Dr. Gary Brester, a professor in the Department of Agricultural Economics and Economics at Montana State University, puts together a monthly newsletter to participants of the Beginning Farmers and Ranchers Program in Montana. The newsletter provides an excellent overview of the previous month's grain market activity and educational insights about hedging price risk using futures and options markets.

Download newsletter

More Pressure to Pass the TPP? Maybe After Vietnam's Free Trade Agreement with Korea

Anton Bekkerman
Montana AgricultureGrainsPolicyMay 6, 2015

Yesterday, Vietnam signed a free trade agreement with South Korea and is soon expected to sign similar agreements with Belarus, Kazakhstan, and Russia. These agreements are likely to be a boon to Vietnam's agricultural sector, which accounts for over 30% of the country's exports. Moreover, less expensive labor costs in the country are likely to make agricultural exports competitive on the world market.

The United States has been the major exporter of raw and processed food products to South Korea for over half a century, but Vietnam's free trade agreement with South Korea could have significant implications that may reduce United State's role as an important South Korean supplier. In 2014, the United States exported nearly $7 billion worth of agricultural products to the Asian country. In 2012-2014, grain exports accounted for 29% of that value ($1.76 billion) and meat products were approximately 18% ($1.07 billion). For Montana, South Korea is a particularly important trade partner. In 2013, the latest statistics prepared by the Montana Department of Commerce, exports to South Korea from Montana were valued at approximately $168 million.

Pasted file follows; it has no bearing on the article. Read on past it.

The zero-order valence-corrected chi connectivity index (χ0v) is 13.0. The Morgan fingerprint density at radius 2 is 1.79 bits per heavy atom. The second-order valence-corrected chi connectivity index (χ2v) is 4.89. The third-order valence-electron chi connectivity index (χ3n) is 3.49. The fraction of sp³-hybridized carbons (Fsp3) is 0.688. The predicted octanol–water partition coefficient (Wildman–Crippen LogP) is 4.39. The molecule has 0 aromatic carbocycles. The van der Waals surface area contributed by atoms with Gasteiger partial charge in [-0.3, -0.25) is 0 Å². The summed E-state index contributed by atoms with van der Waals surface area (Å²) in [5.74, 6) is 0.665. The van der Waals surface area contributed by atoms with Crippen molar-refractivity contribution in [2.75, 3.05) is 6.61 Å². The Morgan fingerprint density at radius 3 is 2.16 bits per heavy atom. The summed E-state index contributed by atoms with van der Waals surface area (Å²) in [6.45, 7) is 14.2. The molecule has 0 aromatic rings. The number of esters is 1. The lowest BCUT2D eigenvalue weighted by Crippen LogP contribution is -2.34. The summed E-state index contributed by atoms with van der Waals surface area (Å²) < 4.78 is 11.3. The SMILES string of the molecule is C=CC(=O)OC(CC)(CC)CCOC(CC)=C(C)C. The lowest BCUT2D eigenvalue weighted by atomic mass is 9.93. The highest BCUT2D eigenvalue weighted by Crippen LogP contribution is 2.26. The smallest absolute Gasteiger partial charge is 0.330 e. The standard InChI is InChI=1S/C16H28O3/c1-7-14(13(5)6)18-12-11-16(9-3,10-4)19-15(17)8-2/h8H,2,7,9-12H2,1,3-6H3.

While the United States and South Korea have enjoyed relatively amiable trade relationships in the past, the Vietnamese free trade agreement represents increasing global competition for the growing Korean middle-class consumer base. The Trans-Pacific Partnership (TPP), for which a "fast track" Trade Promotion Authority is currently being hotly debated in the U.S. Congress, may be necessary to potentially counteract Vietnam's entry as a competitor in the global trade market.

Better Tools for Understanding Weather and Crop Production Conditions

Anton Bekkerman
Montana AgricultureOtherMay 5, 2015

Yesterday, I had a phone conversation about, in part, recent developments in wheat markets. One of the discussion points was how representative was the U.S. Drought Monitor in providing information that can be used to understand production conditions. This tool is widely used by researchers, industry participants, and producers. However, during my conversation, it was noted that the production conditions suggested by the drought monitor may not be representative of the conditions experienced by farmers. For example, in the most recent drought monitor figure, most of Montana appears to be in normal conditions, with only a small part of the southern region designated as being Abnormally Dry. However, anecdotal evidence from Montana producers indicated that in some regions marked as normal were actually experiencing low moisture conditions.

This got me to wondering: while the drought monitor is useful in indicating longer-run weather conditions, but how representative is it of the shorter run? Perhaps a better indicator of agricultural production conditions could be provided by soil moisture measures. With this in mind, I started looking for tools that can help better understand these measures. There are three indicators that I found to be both useful and easily accessible: surface soil moisture, root zone soil moisture, and the evaporative stress index. All three measures are calculated with data that are collected by the National Oceanographic and Atmospheric Administration (NOAA) and National Aeronautics and Space Administration (NASA) using remote sensing, which typically includes satellite, radar, and/or aerial photography.